Is It Feasible?
It will require yet another skill set on top of what these experts must already master. It still needs to be seen whether the same problem-solving profiles are the ones suitable for more commercial tasks.
Also, the direction of these departments will need to shift, as KPIs today evaluate automation and efficiency, not customer intimacy and revenues. These are 2 contradicting measurements.
How will they be incentivised? Are these people even interested in getting an additional hat on top of the many they carry already?
“The middle and back office workforce will need to become more bankers again”, explained my friend: “By nature, a bank is a sales organisation, and it will make more effort to stimulate sales rather than improving the straight-through-processing rate through automation”.
As I’m writing this, I also think: is a client in need the best target for a sales contact? Won’t a survival mode of a client with a critical problem worth contacting the helpdesk not block them from opportunities by their bank? I don’t know.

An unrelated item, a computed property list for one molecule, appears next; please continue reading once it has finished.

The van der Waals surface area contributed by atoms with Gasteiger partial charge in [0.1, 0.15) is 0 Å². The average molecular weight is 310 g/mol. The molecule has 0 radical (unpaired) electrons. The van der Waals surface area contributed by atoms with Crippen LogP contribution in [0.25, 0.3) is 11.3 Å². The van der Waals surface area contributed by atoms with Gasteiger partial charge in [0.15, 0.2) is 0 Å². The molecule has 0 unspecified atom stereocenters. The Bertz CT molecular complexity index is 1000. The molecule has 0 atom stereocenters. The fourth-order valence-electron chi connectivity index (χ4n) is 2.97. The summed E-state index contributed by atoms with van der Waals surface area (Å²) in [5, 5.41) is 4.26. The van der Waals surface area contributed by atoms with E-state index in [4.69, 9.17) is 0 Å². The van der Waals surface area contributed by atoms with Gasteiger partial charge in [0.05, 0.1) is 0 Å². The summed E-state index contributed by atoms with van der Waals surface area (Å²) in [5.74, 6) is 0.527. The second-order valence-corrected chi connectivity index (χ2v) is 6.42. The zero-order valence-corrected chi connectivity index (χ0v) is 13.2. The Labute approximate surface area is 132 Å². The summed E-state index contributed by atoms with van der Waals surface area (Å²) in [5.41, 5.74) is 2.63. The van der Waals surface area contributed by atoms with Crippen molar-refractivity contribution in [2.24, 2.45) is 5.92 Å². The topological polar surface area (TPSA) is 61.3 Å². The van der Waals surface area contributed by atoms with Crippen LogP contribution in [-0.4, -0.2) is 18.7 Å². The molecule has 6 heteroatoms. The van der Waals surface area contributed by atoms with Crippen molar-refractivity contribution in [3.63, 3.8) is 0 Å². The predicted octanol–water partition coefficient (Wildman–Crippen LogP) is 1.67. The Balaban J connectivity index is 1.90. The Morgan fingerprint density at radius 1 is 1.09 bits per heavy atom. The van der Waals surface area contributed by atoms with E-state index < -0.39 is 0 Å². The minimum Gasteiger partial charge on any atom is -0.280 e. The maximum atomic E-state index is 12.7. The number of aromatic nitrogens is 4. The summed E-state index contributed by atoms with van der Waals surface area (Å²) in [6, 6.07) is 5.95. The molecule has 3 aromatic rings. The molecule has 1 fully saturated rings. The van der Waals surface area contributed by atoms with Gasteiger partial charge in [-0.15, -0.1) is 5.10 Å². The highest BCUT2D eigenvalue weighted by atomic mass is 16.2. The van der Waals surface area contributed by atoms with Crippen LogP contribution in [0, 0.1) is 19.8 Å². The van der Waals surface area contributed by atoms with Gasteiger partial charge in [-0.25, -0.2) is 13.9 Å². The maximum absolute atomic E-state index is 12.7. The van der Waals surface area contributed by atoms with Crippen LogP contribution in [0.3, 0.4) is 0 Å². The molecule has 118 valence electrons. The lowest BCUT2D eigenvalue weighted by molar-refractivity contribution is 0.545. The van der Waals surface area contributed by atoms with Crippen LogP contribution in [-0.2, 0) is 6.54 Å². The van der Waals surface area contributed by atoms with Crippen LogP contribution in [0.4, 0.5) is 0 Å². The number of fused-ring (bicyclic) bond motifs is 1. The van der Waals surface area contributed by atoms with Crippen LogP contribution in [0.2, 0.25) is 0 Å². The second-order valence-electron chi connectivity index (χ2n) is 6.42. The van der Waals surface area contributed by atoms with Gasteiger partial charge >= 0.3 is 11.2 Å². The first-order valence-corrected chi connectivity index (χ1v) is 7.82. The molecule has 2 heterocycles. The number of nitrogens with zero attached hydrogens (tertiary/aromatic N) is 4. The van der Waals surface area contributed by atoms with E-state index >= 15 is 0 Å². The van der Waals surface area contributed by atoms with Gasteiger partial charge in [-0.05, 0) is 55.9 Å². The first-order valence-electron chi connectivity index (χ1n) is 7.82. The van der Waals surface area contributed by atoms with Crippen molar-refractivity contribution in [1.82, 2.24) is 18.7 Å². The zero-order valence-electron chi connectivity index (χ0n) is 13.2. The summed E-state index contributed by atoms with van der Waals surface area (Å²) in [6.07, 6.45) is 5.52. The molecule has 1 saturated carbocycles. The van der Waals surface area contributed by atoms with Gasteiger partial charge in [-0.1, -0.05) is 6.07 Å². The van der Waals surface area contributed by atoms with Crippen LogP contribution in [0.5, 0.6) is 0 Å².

On the other hand, if a bank can successfully build this model, I believe it does solve one of the problems set by Olivier Heindrycks: “New talented people often prefer another career path, so one of the challenges is to explain, educate and convince people that the expert in the middle and back office is no longer the same as 20 years ago. HR has an essential role to play. They should facilitate more internal mobility in a bank and clarify that 2 - 3 years in the middle or back office is a good transition for people who desire a front office job in a branch or the dealing room”.
By making the middle and back office a profit centre, it becomes a hybrid model that can perfectly replace the front office, that may no longer exist in a couple of years for some departments anyway.
What do you think? Does all this make sense?